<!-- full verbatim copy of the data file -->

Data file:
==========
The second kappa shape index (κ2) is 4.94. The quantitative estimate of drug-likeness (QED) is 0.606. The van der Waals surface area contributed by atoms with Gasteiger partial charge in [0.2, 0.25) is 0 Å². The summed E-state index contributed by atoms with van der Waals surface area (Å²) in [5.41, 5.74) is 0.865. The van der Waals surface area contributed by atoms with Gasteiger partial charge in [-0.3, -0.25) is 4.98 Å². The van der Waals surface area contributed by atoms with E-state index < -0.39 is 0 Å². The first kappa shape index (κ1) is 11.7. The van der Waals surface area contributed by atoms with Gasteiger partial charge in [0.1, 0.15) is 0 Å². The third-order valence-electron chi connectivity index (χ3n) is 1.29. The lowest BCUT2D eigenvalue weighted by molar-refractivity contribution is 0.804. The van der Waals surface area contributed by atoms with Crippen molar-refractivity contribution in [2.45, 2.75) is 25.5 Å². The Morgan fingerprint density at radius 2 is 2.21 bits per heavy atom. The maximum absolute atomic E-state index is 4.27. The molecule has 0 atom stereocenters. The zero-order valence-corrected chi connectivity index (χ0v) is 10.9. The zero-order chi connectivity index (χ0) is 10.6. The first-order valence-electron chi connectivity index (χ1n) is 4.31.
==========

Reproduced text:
The second kappa shape index (κ2) is 4.94. The quantitative estimate of drug-likeness (QED) is 0.606. The van der Waals surface area contributed by atoms with Gasteiger partial charge in [0.2, 0.25) is 0 Å². The summed E-state index contributed by atoms with van der Waals surface area (Å²) in [5.41, 5.74) is 0.865. The van der Waals surface area contributed by atoms with Gasteiger partial charge in [-0.3, -0.25) is 4.98 Å². The van der Waals surface area contributed by atoms with E-state index < -0.39 is 0 Å². The first kappa shape index (κ1) is 11.7. The van der Waals surface area contributed by atoms with Gasteiger partial charge in [0.1, 0.15) is 0 Å². The third-order valence-electron chi connectivity index (χ3n) is 1.29. The lowest BCUT2D eigenvalue weighted by molar-refractivity contribution is 0.804. The van der Waals surface area contributed by atoms with Crippen molar-refractivity contribution in [2.45, 2.75) is 25.5 Å². The Morgan fingerprint density at radius 2 is 2.21 bits per heavy atom. The maximum absolute atomic E-state index is 4.27. The molecule has 0 atom stereocenters. The zero-order valence-corrected chi connectivity index (χ0v) is 10.9. The zero-order chi connectivity index (χ0) is 10.6. The first-order valence-electron chi connectivity index (χ1n) is 4.31.